You could try using a handler / runnable instead...

private Handler h = new Handler();
private Runnable myRunnable = new Runnable() {
        public void run() {
            if (progressBar.getProgress() < progress) {
                        progressBar.incrementProgressBy(1);
                        progressBar.invalidate();
            h.postDelayed(myRunnable, 10); //run again after 10 ms
        }
    };

//trigger runnable in your code
h.postDelayed(myRunnable, 10); 

//don't forget to cancel runnable when you reach 100%
h.removeCallbacks(myRunnable);
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Here is an improved version of @Eli Konky solution:

public class ProgressBarAnimation extends Animation {
    private ProgressBar mProgressBar;
    private int mTo;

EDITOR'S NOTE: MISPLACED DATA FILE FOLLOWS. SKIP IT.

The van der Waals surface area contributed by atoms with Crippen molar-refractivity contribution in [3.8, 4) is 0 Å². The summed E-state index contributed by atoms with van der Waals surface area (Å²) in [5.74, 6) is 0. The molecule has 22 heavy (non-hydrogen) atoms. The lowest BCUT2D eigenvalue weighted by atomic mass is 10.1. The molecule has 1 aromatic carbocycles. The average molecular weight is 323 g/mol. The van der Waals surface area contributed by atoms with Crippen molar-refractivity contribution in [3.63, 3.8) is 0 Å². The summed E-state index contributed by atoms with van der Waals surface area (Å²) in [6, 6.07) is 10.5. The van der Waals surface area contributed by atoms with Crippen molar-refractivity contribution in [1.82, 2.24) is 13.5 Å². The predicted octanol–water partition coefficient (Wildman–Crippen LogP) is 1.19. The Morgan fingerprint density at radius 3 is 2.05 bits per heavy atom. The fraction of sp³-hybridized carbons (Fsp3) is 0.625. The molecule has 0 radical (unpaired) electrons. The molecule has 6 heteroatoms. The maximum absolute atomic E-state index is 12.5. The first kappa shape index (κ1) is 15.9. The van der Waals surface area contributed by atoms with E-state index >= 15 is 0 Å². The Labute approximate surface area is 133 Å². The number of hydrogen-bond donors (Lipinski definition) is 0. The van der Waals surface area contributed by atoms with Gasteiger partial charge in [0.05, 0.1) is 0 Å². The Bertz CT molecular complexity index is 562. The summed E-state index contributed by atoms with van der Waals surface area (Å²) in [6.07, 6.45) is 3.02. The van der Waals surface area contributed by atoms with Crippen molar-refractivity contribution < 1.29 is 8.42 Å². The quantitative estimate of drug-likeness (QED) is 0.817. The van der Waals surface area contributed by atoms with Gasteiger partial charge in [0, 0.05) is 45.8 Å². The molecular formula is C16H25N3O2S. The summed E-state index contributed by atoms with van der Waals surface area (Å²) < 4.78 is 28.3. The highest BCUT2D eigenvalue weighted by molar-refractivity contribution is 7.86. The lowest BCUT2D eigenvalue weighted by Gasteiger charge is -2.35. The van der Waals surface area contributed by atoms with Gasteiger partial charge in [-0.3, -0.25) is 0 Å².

private int mFrom;
    private long mStepDuration;

    /**
     * @param fullDuration - time required to fill progress from 0% to 100%
     */
    public ProgressBarAnimation(ProgressBar progressBar, long fullDuration) {
        super();
        mProgressBar = progressBar;
        mStepDuration = fullDuration / progressBar.getMax();
    }


    public void setProgress(int progress) {
        if (progress < 0) {
            progress = 0;
        }

        if (progress > mProgressBar.getMax()) {
            progress = mProgressBar.getMax();
        }

        mTo = progress;

        mFrom = mProgressBar.getProgress();
        setDuration(Math.abs(mTo - mFrom) * mStepDuration);
        mProgressBar.startAnimation(this);
    }

    @Override
    protected void applyTransformation(float interpolatedTime, Transformation t) {
        float value = mFrom + (mTo - mFrom) * interpolatedTime;
        mProgressBar.setProgress((int) value);
    }
}

And usage:

ProgressBarAnimation mProgressAnimation = new ProgressBarAnimation(mProgressBar, 1000);
...

/* Update progress later anywhere in code: */
mProgressAnimation.setProgress(progress);